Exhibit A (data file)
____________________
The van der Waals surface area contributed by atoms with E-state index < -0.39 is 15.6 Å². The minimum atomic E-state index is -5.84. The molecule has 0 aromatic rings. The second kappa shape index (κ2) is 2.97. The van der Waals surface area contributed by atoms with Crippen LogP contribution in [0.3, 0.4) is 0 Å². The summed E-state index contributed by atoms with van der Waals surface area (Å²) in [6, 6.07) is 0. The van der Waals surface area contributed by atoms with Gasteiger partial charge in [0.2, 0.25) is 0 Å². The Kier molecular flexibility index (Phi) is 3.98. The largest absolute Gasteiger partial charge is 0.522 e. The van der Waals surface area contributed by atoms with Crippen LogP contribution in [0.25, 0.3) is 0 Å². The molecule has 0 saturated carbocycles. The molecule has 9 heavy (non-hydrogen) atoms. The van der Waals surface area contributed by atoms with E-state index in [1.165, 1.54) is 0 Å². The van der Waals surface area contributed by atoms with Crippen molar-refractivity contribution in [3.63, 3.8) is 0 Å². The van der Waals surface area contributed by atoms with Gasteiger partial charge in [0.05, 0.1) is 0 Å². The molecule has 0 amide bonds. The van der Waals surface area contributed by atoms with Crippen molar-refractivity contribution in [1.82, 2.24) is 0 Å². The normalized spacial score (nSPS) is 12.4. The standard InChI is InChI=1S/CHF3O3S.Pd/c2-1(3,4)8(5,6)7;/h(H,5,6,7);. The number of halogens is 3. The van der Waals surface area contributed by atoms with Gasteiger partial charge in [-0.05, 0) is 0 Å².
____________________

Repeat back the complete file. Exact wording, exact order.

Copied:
The van der Waals surface area contributed by atoms with E-state index < -0.39 is 15.6 Å². The minimum atomic E-state index is -5.84. The molecule has 0 aromatic rings. The second kappa shape index (κ2) is 2.97. The van der Waals surface area contributed by atoms with Crippen LogP contribution in [0.3, 0.4) is 0 Å². The summed E-state index contributed by atoms with van der Waals surface area (Å²) in [6, 6.07) is 0. The van der Waals surface area contributed by atoms with Gasteiger partial charge in [0.2, 0.25) is 0 Å². The Kier molecular flexibility index (Phi) is 3.98. The largest absolute Gasteiger partial charge is 0.522 e. The van der Waals surface area contributed by atoms with Crippen LogP contribution in [0.25, 0.3) is 0 Å². The molecule has 0 saturated carbocycles. The molecule has 9 heavy (non-hydrogen) atoms. The van der Waals surface area contributed by atoms with E-state index in [1.165, 1.54) is 0 Å². The van der Waals surface area contributed by atoms with Crippen molar-refractivity contribution in [3.63, 3.8) is 0 Å². The van der Waals surface area contributed by atoms with Gasteiger partial charge in [0.05, 0.1) is 0 Å². The molecule has 0 amide bonds. The van der Waals surface area contributed by atoms with Crippen molar-refractivity contribution in [1.82, 2.24) is 0 Å². The normalized spacial score (nSPS) is 12.4. The standard InChI is InChI=1S/CHF3O3S.Pd/c2-1(3,4)8(5,6)7;/h(H,5,6,7);. The number of halogens is 3. The van der Waals surface area contributed by atoms with Gasteiger partial charge in [-0.05, 0) is 0 Å².